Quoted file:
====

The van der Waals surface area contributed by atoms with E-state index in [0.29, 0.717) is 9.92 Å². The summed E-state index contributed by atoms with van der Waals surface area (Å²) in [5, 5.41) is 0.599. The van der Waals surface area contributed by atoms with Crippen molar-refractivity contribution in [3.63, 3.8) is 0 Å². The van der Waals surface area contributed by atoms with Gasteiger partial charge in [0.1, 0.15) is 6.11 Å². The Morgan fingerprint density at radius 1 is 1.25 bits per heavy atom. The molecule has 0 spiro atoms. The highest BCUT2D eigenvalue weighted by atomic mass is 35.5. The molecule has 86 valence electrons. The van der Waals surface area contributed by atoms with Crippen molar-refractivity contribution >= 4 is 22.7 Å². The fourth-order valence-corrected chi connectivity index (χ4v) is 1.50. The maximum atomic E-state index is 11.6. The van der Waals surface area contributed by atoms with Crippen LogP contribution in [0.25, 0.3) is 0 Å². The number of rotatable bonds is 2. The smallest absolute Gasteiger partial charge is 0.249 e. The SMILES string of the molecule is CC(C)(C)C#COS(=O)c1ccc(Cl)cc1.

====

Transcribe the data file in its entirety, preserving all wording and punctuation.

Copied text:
The van der Waals surface area contributed by atoms with E-state index in [0.29, 0.717) is 9.92 Å². The summed E-state index contributed by atoms with van der Waals surface area (Å²) in [5, 5.41) is 0.599. The van der Waals surface area contributed by atoms with Crippen molar-refractivity contribution in [3.63, 3.8) is 0 Å². The van der Waals surface area contributed by atoms with Gasteiger partial charge in [0.1, 0.15) is 6.11 Å². The Morgan fingerprint density at radius 1 is 1.25 bits per heavy atom. The molecule has 0 spiro atoms. The highest BCUT2D eigenvalue weighted by atomic mass is 35.5. The molecule has 86 valence electrons. The van der Waals surface area contributed by atoms with Crippen molar-refractivity contribution >= 4 is 22.7 Å². The fourth-order valence-corrected chi connectivity index (χ4v) is 1.50. The maximum atomic E-state index is 11.6. The van der Waals surface area contributed by atoms with Crippen LogP contribution in [0.25, 0.3) is 0 Å². The number of rotatable bonds is 2. The smallest absolute Gasteiger partial charge is 0.249 e. The SMILES string of the molecule is CC(C)(C)C#COS(=O)c1ccc(Cl)cc1.